review by . July 12, 2010
The Glass Castle was difficult for me to read because it was emotional and there were some very difficult situations to stomach. Jeannette Walls lead an interesting childhood, to say the least. I think the emotional aspect is what made it so hard for me to read. I can't imagine a parent who would willingly provide such a rough childhood for their children. I would recommend reading this to someone who isn't overly emotional (like I am) because they would probably get more out of this book …
Quick Tip by . July 19, 2010
Heart-touching story. Incorporates a family's determination to survive while the father battles his own demons.
Quick Tip by . July 02, 2010
Very well written memoir. Hard to believe that there are places like this in the US. Highly recommend this book!
review by . February 22, 2010
While reading The Glass Castle I found myself swinging from one extreme to the other--one minute condemning the irresponsible Walls parents, the next minute shaking my head at the wasted brilliance and originality of these people. Jeannette Walls parents, who spent her childhood running from police, bill collectors and child protection, refused to take charity or welfare, and filled their broken down home with library books were simply amazing. How one wonders again and again, was it possible for …
review by . January 11, 2010
This is one of those stories that no one could possibly make up. By now everybody knows that Jeannette Walls and her siblings spent their childhoods traveling all over the country from flop to flop, living on bare subsistence with a father and mother who wouldn't take a stable home on a bet. That, however, is not what I find so astonishing; there are probably thousands of families just like that, and social workers write books about them and appear on morning talk shows. It's a lot more common than …
review by . March 04, 2009
I read this well after the James Frey controversy where the notion of what constitutes a memoir and what constitutes fiction was hotly debated in the news.    I have to say, this memoir about a girl growing up with her siblings with eccentric parents (with issues) covers so much ground both geographically (Arizona, West VA, NY) and emotionally (alcoholism, mental illness, homelessness) that it's actually hard to believe they lived all this.     It is absolutely …
review by . March 05, 2007
It's very difficult, while reading this book, to keep in mind that it is actually non-fiction. The story appears so incredible that it just shouts out "fiction!". When you read this book, you truly see the workings of a very dysfunctional family, with the oddest set of parents I think that I have met in my years of reading. That the children turned out relatively well-adjusted is just short of a miracle. The book is sad, hilarious, solemn and dangerously funny all at the same time, and it's probably …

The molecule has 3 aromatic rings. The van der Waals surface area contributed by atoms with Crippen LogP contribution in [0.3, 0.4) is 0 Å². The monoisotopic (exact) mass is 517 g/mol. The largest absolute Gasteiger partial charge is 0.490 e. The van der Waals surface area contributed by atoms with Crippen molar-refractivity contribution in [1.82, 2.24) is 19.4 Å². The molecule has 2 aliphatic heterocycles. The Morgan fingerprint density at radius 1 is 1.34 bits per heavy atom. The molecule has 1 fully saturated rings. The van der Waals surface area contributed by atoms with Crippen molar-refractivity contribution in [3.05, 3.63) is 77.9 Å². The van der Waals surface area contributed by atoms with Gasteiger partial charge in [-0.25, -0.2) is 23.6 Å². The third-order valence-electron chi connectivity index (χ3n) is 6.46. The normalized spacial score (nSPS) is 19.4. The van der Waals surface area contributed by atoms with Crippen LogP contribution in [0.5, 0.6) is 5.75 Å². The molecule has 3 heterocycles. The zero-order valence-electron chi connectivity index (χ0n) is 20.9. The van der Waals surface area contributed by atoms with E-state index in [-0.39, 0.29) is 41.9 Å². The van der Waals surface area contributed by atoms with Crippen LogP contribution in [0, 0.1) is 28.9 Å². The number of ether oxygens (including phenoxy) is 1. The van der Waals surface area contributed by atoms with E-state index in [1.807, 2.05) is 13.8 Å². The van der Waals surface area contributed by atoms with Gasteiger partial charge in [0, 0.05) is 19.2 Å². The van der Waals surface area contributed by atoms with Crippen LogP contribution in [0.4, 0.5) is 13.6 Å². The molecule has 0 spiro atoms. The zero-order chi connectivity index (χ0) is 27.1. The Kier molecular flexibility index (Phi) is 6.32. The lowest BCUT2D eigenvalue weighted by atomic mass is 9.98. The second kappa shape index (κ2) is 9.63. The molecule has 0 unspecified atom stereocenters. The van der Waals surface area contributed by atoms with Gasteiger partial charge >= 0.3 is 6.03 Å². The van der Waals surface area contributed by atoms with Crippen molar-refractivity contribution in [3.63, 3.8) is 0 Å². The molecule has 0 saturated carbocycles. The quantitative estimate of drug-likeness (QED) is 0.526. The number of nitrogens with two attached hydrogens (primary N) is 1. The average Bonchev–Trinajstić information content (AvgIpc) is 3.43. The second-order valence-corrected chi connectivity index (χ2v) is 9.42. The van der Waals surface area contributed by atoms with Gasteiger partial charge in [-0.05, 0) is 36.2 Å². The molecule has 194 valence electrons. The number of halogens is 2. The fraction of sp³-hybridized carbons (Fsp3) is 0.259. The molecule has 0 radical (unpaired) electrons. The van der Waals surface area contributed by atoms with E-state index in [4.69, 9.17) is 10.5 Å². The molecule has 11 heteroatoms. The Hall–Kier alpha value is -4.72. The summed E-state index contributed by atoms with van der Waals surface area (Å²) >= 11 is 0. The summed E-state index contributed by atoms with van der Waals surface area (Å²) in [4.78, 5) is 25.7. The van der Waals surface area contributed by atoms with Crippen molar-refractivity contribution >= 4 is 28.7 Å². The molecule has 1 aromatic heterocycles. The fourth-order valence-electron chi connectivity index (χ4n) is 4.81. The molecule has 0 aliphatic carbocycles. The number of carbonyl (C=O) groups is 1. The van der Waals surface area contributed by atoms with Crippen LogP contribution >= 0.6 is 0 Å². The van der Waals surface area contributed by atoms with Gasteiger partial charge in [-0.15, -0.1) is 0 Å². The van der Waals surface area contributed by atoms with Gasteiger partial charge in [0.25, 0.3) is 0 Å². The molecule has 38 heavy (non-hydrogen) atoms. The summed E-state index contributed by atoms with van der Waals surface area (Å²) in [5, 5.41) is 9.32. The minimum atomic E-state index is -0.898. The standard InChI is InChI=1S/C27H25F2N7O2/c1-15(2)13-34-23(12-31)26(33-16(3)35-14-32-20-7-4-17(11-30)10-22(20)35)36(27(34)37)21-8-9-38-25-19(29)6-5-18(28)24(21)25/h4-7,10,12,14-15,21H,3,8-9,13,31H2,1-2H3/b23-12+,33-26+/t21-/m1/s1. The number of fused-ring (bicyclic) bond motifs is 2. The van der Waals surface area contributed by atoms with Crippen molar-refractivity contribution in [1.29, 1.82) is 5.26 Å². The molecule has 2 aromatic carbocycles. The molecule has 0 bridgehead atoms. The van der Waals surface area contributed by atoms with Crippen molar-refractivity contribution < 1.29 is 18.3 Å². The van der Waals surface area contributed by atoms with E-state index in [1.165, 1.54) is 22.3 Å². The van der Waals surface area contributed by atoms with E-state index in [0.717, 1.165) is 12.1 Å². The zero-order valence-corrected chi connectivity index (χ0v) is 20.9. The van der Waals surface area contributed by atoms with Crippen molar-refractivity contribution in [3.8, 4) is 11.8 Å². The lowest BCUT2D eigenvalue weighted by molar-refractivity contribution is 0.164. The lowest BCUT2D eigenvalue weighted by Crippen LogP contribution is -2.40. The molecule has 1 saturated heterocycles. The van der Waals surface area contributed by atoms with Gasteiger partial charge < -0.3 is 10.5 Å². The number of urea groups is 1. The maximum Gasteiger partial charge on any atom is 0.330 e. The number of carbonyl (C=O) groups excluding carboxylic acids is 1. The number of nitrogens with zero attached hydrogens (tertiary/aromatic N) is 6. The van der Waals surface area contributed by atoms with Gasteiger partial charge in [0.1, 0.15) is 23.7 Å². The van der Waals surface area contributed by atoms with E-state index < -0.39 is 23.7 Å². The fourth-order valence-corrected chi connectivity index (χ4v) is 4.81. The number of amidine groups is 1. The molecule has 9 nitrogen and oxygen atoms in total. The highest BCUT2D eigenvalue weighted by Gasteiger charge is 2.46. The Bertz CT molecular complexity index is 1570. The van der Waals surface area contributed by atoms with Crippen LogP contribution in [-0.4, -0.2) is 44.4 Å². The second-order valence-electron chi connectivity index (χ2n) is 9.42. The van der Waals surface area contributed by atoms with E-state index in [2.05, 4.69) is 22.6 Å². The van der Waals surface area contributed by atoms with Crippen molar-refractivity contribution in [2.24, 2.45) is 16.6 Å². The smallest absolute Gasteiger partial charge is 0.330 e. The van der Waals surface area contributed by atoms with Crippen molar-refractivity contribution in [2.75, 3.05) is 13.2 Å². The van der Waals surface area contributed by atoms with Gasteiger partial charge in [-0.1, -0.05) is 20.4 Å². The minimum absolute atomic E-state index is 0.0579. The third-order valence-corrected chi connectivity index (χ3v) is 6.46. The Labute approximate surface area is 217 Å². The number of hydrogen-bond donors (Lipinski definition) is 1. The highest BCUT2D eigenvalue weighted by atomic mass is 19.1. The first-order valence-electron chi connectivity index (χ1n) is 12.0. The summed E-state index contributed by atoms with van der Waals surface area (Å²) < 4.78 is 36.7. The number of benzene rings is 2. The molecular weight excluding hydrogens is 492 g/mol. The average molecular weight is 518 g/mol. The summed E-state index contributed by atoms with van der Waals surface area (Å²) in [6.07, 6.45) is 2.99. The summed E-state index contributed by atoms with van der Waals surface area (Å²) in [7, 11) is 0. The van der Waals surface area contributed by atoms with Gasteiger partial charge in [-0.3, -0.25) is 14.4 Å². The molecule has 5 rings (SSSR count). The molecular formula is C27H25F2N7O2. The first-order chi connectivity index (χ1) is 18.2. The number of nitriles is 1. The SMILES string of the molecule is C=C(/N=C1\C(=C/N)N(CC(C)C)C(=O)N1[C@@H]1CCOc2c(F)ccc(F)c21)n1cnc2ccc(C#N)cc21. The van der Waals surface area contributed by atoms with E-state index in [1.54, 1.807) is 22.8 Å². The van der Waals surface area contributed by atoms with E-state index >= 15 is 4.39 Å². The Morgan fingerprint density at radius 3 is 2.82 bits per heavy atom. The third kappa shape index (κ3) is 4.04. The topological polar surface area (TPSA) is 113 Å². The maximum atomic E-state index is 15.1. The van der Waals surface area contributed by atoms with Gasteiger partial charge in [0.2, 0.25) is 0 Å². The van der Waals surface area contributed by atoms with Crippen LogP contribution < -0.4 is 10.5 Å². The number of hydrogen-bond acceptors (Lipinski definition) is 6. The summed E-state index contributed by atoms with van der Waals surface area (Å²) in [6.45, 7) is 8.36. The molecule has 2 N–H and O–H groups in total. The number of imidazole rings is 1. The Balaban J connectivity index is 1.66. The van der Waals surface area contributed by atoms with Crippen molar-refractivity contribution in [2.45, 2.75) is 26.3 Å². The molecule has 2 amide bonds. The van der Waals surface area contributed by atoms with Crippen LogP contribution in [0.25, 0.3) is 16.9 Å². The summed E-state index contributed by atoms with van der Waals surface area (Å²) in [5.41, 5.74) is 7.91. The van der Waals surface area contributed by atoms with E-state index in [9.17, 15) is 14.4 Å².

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Jeannette Walls's father always called her "Mountain Goat" and there's perhaps no more apt nickname for a girl who navigated a sheer and towering cliff of childhood both daily and stoically. InThe Glass Castle, Walls chronicles her upbringing at the hands of eccentric, nomadic parents--Rose Mary, her frustrated-artist mother, and Rex, her brilliant, alcoholic father. To call the elder Walls's childrearing style laissez faire would be putting it mildly. As Rose Mary and Rex, motivated by whims and paranoia, uprooted their kids time and again, the youngsters (Walls, her brother and two sisters) were left largely to their own devices. But while Rex and Rose Mary firmly believed children learned best from their own mistakes, they themselves never seemed to do so, repeating the same disastrous patterns that eventually landed them on the streets. Walls describes in fascinating detail what it was to be a child in this family, from the embarrassing (wearing shoes held together with safety pins; using markers to color her skin in an effort to camouflage holes in her pants) to the horrific (being told, after a creepy uncle pleasured himself in close proximity, that sexual assault is a crime of perception; and being pimped by her father at a bar). Though Walls has well earned the right to complain, at no point does she play the victim. In fact, Walls' removed, nonjudgmental stance is initially startling, since many of the circumstances she describes could be ...
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Books, Cafe Libri, Memoirs, Dysfunctional Families, Children Of Alcoholics


ISBN-10: 074324754X
ISBN-13: 978-0743247542
Author: Jeannette Walls
Genre: Non-fiction
Publisher: Scribner
Date Published: January 9, 2006